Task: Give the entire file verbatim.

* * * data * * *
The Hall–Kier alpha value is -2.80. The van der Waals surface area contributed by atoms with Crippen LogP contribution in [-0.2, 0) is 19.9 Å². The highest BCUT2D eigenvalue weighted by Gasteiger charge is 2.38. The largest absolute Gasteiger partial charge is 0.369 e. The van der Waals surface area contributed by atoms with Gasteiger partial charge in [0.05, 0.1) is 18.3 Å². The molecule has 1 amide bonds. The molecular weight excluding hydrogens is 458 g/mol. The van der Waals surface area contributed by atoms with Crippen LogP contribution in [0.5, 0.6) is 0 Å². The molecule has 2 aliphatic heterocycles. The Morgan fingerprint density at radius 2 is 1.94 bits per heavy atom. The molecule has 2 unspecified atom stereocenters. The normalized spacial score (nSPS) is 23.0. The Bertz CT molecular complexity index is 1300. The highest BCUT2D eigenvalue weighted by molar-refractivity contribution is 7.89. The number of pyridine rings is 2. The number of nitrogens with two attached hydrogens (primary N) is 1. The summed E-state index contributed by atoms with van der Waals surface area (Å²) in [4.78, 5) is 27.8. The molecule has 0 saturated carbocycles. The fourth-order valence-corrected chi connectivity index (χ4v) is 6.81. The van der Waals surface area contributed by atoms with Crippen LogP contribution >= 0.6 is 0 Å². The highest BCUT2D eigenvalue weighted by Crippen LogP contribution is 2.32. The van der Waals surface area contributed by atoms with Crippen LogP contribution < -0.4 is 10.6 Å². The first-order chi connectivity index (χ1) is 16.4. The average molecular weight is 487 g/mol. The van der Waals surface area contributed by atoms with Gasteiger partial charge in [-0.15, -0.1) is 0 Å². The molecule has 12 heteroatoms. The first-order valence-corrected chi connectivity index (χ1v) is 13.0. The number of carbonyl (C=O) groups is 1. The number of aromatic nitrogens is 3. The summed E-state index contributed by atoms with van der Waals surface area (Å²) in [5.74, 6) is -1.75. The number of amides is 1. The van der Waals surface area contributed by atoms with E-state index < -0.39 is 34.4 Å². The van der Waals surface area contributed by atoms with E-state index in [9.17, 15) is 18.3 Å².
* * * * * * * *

The Hall–Kier alpha value is -2.80. The van der Waals surface area contributed by atoms with Crippen LogP contribution in [-0.2, 0) is 19.9 Å². The highest BCUT2D eigenvalue weighted by Gasteiger charge is 2.38. The largest absolute Gasteiger partial charge is 0.369 e. The van der Waals surface area contributed by atoms with Gasteiger partial charge in [0.05, 0.1) is 18.3 Å². The molecule has 1 amide bonds. The molecular weight excluding hydrogens is 458 g/mol. The van der Waals surface area contributed by atoms with Crippen LogP contribution in [0.5, 0.6) is 0 Å². The molecule has 2 aliphatic heterocycles. The Morgan fingerprint density at radius 2 is 1.94 bits per heavy atom. The molecule has 2 unspecified atom stereocenters. The normalized spacial score (nSPS) is 23.0. The Bertz CT molecular complexity index is 1300. The highest BCUT2D eigenvalue weighted by molar-refractivity contribution is 7.89. The number of pyridine rings is 2. The number of nitrogens with two attached hydrogens (primary N) is 1. The summed E-state index contributed by atoms with van der Waals surface area (Å²) in [4.78, 5) is 27.8. The molecule has 0 saturated carbocycles. The fourth-order valence-corrected chi connectivity index (χ4v) is 6.81. The van der Waals surface area contributed by atoms with Crippen LogP contribution >= 0.6 is 0 Å². The highest BCUT2D eigenvalue weighted by Crippen LogP contribution is 2.32. The van der Waals surface area contributed by atoms with Crippen LogP contribution < -0.4 is 10.6 Å². The first-order chi connectivity index (χ1) is 16.4. The average molecular weight is 487 g/mol. The van der Waals surface area contributed by atoms with Gasteiger partial charge in [-0.15, -0.1) is 0 Å². The molecule has 12 heteroatoms. The first-order valence-corrected chi connectivity index (χ1v) is 13.0. The number of carbonyl (C=O) groups is 1. The number of aromatic nitrogens is 3. The summed E-state index contributed by atoms with van der Waals surface area (Å²) in [5.74, 6) is -1.75. The number of amides is 1. The van der Waals surface area contributed by atoms with E-state index < -0.39 is 34.4 Å². The van der Waals surface area contributed by atoms with E-state index in [9.17, 15) is 18.3 Å².